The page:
It troubles me that as the most prosperous nation on earth, and the only superpower, that the military action in Iraq is of a higher priority than stopping the use of famine as an instrument of mass destruction in Sudan. The hard right will somehow link Iraq to 911 and the war on terror, yet are always silent about the terror that reigns in Sudan on a daily basis. Sudan has already used two weapons of mass destruction on the people of Sudan, famine and genocide, as well as terrorizing it's own people who rebeled against such an oppressive regime. Why did we not support this uprising that originated with its own people, a people far worse off than those in Iraq ever were? Why does this disparity exist?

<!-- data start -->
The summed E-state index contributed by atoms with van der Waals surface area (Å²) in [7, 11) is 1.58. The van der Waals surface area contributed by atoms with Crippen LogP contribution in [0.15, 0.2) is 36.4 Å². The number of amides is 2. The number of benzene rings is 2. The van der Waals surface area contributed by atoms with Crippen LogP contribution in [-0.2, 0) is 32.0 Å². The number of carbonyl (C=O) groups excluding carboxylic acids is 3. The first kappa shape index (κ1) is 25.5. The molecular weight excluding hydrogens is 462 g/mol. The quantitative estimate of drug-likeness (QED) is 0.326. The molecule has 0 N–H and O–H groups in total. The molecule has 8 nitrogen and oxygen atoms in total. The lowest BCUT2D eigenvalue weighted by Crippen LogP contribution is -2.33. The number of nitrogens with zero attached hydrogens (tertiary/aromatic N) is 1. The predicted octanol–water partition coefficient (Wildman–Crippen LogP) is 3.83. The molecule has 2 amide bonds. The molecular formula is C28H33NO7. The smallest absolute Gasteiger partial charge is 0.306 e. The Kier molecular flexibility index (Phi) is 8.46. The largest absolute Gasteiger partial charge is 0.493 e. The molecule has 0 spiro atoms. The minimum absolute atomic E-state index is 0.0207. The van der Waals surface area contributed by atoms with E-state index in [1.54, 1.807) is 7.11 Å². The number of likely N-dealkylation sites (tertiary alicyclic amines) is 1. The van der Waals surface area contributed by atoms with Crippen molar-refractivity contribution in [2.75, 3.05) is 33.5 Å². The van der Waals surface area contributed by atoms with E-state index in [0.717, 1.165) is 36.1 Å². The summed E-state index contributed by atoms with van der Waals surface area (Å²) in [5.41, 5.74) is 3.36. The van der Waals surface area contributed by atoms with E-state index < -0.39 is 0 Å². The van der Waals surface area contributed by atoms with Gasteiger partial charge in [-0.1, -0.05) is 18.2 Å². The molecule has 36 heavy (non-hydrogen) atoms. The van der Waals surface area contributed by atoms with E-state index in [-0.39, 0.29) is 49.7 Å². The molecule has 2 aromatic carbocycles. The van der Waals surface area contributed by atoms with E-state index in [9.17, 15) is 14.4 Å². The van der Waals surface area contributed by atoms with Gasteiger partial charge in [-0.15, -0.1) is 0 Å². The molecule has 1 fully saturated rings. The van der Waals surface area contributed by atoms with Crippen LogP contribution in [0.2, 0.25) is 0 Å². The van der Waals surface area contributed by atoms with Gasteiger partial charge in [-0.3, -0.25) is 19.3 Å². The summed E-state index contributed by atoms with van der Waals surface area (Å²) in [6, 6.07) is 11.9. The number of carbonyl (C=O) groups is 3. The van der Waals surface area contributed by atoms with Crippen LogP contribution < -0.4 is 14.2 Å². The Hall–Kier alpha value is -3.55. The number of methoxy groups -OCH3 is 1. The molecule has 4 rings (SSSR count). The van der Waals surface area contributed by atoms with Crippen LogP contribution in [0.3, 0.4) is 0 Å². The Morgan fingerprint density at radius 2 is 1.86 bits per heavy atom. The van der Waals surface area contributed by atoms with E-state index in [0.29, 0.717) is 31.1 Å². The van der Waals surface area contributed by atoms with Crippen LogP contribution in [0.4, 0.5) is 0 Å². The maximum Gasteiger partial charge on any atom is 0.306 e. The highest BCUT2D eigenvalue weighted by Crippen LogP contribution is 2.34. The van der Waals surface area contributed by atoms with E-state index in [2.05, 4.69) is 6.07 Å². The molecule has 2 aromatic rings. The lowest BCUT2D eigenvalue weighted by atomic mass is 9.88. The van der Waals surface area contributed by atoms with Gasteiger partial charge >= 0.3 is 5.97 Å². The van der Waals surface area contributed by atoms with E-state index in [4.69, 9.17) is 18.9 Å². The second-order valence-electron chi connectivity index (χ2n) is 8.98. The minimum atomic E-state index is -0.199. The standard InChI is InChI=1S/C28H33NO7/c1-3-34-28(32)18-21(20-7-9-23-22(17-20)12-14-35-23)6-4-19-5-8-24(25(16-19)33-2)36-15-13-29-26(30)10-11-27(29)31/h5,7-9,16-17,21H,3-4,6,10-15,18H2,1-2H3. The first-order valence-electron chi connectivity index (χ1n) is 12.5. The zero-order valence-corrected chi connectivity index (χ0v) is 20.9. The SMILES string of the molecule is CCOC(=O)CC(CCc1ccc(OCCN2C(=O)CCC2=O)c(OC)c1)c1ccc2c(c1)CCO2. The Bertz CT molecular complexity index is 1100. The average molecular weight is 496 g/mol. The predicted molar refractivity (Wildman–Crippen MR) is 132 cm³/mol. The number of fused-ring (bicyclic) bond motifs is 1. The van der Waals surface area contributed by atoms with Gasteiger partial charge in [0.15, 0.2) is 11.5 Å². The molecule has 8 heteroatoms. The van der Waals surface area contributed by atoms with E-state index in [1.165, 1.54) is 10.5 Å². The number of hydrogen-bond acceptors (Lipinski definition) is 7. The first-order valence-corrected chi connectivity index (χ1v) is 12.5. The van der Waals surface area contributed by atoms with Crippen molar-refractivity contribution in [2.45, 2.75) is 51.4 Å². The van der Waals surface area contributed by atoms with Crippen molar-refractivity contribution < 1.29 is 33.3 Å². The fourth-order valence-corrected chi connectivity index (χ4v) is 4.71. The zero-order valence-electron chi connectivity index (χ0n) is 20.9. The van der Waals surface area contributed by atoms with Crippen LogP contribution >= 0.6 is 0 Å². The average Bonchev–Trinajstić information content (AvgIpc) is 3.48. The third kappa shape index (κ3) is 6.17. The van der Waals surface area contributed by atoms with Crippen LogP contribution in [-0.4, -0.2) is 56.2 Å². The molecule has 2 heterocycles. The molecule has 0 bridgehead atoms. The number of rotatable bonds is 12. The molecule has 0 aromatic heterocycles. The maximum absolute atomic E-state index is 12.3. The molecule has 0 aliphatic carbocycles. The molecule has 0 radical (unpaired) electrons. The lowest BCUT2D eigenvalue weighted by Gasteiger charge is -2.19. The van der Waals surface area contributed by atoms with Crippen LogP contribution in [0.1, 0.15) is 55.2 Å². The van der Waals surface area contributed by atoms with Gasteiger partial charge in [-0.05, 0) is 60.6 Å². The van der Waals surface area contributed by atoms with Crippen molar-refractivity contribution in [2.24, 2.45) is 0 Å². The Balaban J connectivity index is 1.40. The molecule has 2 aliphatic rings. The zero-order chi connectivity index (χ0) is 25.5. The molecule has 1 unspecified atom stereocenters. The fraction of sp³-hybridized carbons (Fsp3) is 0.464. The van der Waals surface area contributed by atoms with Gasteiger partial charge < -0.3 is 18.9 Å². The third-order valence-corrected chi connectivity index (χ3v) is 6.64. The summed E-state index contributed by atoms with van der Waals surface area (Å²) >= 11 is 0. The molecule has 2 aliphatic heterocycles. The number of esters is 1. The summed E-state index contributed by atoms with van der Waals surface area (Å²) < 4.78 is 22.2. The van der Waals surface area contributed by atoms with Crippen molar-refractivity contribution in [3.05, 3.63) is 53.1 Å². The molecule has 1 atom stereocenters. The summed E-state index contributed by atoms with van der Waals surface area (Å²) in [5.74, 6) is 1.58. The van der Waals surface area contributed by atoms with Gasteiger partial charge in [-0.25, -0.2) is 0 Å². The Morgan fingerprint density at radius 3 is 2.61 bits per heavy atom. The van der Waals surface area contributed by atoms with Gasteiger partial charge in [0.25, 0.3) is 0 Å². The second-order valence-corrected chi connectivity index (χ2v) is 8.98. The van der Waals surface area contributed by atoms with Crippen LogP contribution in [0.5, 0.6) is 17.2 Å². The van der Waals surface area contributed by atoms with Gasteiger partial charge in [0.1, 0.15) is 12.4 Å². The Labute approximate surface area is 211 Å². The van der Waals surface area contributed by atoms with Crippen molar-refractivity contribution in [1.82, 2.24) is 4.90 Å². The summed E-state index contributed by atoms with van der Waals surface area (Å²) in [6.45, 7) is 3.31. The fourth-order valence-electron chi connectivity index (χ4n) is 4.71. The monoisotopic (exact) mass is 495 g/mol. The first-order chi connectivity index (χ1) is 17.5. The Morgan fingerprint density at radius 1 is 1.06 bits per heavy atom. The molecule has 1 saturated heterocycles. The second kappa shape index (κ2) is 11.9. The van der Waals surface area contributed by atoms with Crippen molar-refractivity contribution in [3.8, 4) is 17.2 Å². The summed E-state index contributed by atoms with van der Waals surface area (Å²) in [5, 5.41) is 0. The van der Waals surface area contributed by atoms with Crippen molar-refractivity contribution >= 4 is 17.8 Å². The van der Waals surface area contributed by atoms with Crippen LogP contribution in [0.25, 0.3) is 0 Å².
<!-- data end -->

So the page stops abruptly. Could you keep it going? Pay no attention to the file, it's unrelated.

Those on the far left are for immediate troop withdrawal from Iraq, yet fail to mention where our troops should go after that.These people have been into sucked the same blackhole of thought as the far right, a blackhole that forces all eyes on Iraq, blind to the strife of other suffering around the world in other oppressive regimes. Blind to the fact that a famine is threatening 11 million people living in or near the horn of Africa. This is the same black hole that puts 85 per cent of the talk radio "gurus" on the same topic 24/7. Iraq. I say, send troops straight to Sudan, to feed the masses of refugees displaced by the Civil War there, and to use military force, if necessary, to overcome a government that has blocked even "the UN from delivering "a United Nations peacekeeping mission aimed at stopping violence against residents of Darfur.